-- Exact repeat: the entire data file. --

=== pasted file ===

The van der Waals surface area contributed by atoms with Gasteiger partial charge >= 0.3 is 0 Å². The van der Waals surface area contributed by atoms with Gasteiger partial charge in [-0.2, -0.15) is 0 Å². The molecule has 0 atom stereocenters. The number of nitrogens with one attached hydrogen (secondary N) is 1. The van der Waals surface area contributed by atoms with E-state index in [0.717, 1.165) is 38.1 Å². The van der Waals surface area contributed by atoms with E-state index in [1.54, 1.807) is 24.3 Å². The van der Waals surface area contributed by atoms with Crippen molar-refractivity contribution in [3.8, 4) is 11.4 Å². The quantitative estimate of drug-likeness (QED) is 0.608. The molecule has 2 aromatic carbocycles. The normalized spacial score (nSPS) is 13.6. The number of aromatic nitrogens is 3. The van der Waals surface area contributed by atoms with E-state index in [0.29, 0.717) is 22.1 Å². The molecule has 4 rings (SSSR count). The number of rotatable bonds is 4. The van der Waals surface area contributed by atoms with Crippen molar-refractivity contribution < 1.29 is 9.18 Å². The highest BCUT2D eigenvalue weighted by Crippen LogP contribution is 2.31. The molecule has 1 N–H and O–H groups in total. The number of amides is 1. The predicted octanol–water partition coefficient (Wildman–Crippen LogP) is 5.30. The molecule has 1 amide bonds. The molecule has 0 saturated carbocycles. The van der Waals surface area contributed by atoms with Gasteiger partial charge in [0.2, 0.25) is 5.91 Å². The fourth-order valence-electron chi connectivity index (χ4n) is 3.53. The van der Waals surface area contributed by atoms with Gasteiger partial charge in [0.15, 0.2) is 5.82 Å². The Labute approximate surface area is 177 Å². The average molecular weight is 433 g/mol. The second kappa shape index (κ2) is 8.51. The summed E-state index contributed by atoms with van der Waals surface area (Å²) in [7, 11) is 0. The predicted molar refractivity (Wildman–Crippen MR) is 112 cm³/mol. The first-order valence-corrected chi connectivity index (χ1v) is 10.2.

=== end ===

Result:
The van der Waals surface area contributed by atoms with Gasteiger partial charge >= 0.3 is 0 Å². The van der Waals surface area contributed by atoms with Gasteiger partial charge in [-0.2, -0.15) is 0 Å². The molecule has 0 atom stereocenters. The number of nitrogens with one attached hydrogen (secondary N) is 1. The van der Waals surface area contributed by atoms with E-state index in [0.717, 1.165) is 38.1 Å². The van der Waals surface area contributed by atoms with E-state index in [1.54, 1.807) is 24.3 Å². The van der Waals surface area contributed by atoms with Crippen molar-refractivity contribution in [3.8, 4) is 11.4 Å². The quantitative estimate of drug-likeness (QED) is 0.608. The molecule has 2 aromatic carbocycles. The normalized spacial score (nSPS) is 13.6. The number of aromatic nitrogens is 3. The van der Waals surface area contributed by atoms with E-state index in [0.29, 0.717) is 22.1 Å². The molecule has 4 rings (SSSR count). The number of rotatable bonds is 4. The van der Waals surface area contributed by atoms with Crippen molar-refractivity contribution < 1.29 is 9.18 Å². The highest BCUT2D eigenvalue weighted by Crippen LogP contribution is 2.31. The molecule has 1 N–H and O–H groups in total. The number of amides is 1. The predicted octanol–water partition coefficient (Wildman–Crippen LogP) is 5.30. The molecule has 1 amide bonds. The molecule has 0 saturated carbocycles. The van der Waals surface area contributed by atoms with Gasteiger partial charge in [0.2, 0.25) is 5.91 Å². The fourth-order valence-electron chi connectivity index (χ4n) is 3.53. The van der Waals surface area contributed by atoms with Gasteiger partial charge in [0.15, 0.2) is 5.82 Å². The Labute approximate surface area is 177 Å². The average molecular weight is 433 g/mol. The second kappa shape index (κ2) is 8.51. The summed E-state index contributed by atoms with van der Waals surface area (Å²) in [7, 11) is 0. The predicted molar refractivity (Wildman–Crippen MR) is 112 cm³/mol. The first-order valence-corrected chi connectivity index (χ1v) is 10.2.